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US accuses China of hacking defence intelligence

The Chinese government is behind a campaign of cyber espionage to extract America's industrial and military secrets, a Pentagon report has said, for the first time accusing Beijing publicly of being behind a hacking threat.

As China seeks to upgrade and expand its armed forces – which will include a new aircraft carrier and stealth fighter – the 92-page report raised "serious concerns" over the country's continuing efforts to steal the technologies it needs.

"In 2012 the US government continued to be targeted for intrusions, some of which appear to be attributable directly to the Chinese government and military. These intrusions were focused on exfiltrating information," the report said.

"China is using its computer network exploitation capability to support intelligence collection against the US diplomatic, economic, and defence industrial base sectors that support US national defence programmes," it added.

China reacted angrily to the accusation yesterday, repeating its long-standing denials that the hacking is government-sponsored.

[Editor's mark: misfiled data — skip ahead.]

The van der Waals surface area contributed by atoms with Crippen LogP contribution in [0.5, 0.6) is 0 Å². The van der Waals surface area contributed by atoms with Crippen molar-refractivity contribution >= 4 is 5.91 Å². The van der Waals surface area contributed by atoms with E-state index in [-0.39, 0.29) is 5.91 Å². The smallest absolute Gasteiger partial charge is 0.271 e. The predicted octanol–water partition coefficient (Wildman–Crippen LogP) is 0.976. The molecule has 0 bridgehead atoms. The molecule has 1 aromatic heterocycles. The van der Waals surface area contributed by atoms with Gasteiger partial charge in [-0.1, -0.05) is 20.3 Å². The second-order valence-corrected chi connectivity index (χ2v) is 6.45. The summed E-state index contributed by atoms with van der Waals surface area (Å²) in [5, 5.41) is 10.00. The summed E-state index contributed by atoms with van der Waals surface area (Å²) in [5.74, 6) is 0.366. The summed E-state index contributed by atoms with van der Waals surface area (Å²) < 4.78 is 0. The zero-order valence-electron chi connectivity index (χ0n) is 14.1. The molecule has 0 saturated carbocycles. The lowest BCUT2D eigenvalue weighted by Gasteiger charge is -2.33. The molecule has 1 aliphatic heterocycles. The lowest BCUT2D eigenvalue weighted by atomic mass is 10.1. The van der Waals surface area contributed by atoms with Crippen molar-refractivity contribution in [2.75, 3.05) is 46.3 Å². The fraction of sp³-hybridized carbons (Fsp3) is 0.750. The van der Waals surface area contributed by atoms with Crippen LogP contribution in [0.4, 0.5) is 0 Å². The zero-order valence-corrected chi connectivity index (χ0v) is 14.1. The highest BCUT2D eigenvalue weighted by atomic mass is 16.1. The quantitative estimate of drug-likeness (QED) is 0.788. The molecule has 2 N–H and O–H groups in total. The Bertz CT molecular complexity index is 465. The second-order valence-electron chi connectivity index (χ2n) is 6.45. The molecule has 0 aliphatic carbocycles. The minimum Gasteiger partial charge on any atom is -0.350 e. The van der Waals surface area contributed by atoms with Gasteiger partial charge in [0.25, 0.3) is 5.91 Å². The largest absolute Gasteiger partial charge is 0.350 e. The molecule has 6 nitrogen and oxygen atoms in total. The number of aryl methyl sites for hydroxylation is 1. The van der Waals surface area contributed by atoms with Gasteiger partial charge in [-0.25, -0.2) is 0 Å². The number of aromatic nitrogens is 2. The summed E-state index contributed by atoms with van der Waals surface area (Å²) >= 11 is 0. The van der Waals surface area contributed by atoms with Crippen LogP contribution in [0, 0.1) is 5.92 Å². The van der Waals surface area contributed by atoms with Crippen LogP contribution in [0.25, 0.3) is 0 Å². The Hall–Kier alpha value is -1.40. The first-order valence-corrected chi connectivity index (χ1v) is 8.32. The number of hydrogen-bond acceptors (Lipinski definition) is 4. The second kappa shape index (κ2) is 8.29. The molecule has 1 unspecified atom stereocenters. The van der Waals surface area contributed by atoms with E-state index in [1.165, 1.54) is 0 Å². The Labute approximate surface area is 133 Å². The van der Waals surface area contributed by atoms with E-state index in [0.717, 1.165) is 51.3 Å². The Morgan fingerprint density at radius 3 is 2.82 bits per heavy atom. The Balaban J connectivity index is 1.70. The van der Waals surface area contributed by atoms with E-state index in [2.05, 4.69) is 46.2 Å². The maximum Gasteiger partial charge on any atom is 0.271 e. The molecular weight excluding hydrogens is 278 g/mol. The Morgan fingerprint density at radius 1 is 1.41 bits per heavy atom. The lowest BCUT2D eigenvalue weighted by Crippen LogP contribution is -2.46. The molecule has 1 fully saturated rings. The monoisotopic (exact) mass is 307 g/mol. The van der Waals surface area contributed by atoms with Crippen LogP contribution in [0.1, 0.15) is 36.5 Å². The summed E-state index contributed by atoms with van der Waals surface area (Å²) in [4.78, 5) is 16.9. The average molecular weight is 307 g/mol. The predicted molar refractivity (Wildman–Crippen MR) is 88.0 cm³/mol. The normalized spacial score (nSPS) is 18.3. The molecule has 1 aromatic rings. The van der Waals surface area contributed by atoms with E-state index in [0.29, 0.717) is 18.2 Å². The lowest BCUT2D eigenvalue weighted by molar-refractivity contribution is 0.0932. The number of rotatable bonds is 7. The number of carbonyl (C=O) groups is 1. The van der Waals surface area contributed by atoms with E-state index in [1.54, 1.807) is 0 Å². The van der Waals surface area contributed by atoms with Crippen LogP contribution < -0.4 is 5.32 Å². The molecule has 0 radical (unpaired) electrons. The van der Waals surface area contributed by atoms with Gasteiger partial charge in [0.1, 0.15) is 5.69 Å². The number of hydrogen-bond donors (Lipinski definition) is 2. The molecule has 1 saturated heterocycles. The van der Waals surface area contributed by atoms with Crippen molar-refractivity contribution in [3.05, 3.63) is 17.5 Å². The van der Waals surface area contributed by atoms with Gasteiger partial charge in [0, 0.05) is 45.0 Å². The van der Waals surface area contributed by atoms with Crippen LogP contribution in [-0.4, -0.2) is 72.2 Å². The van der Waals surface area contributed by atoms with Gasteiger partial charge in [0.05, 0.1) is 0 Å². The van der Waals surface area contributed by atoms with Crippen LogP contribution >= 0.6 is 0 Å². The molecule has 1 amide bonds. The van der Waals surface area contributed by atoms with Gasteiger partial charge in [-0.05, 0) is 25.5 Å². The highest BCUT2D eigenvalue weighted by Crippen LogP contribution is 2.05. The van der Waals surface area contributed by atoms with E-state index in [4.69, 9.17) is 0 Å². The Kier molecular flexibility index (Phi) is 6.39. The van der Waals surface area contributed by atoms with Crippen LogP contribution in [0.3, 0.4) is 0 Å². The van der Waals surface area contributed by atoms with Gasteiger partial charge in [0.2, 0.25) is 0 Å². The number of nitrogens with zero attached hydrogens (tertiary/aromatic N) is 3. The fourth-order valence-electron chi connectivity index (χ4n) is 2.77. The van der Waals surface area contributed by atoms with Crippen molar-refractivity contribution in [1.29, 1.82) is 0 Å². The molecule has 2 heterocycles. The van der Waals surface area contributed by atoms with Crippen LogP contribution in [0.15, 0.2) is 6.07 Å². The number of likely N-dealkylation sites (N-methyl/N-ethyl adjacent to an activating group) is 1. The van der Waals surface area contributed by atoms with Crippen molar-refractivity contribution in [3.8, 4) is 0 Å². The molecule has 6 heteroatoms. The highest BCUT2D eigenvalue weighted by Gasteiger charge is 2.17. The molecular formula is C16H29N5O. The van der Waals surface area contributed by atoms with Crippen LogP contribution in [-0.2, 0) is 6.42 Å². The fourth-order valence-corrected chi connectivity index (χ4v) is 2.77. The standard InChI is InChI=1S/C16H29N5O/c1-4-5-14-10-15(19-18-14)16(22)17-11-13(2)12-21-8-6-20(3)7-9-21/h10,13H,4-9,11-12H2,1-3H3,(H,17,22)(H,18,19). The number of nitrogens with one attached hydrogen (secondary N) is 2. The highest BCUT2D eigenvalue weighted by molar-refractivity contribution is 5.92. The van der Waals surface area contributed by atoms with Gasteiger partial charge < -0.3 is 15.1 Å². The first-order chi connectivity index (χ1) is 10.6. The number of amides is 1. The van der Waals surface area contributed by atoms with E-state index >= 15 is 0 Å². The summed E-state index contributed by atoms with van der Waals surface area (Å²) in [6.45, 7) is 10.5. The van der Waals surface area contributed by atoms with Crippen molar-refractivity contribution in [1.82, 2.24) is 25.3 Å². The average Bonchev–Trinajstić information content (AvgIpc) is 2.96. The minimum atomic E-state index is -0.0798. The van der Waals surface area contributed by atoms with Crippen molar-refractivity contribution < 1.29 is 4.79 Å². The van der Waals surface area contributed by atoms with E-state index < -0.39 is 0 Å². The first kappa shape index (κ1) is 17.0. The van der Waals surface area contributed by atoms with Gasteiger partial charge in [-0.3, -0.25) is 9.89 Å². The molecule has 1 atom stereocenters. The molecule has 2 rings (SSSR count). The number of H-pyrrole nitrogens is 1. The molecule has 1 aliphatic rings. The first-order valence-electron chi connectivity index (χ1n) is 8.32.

A foreign ministry spokesman said that Beijing had made "representations" to the US government over the report, which it described as "not conducive to mutual trust or co-operation".

Colonel Wang Xinjun, a People's Liberation Army researcher, said the accusations were "irresponsible and harmful to the mutual trust between the sides", the official Xinhua News Agency reported.

The decision to turn up the heat on Beijing represents a change of tactics in Washington, where diplomats say that they have made behind-the-scenes diplomatic representations to China over the issue.


The Obama administration has signalled its determination to bolster America's defences against cyber spying and attack, asking Congress for a 21pc increase in Pentagon cyber security budgets this year.

The threat was highlighted this week as a band of hackers, under the name #OpUsa, promised widespread attacks on US government websites in reprisal for American foreign policy in Iraq, Afghanistan and Pakistan.

"What concerns me is the extent to which China's military modernisation occurs in the absence of the type of openness and transparency that others are certainly asking of China," said David Helvey, deputy assistant secretary of defence for East Asia, at a Pentagon briefing on the report. (© Daily Telegraph, London)

Irish Independent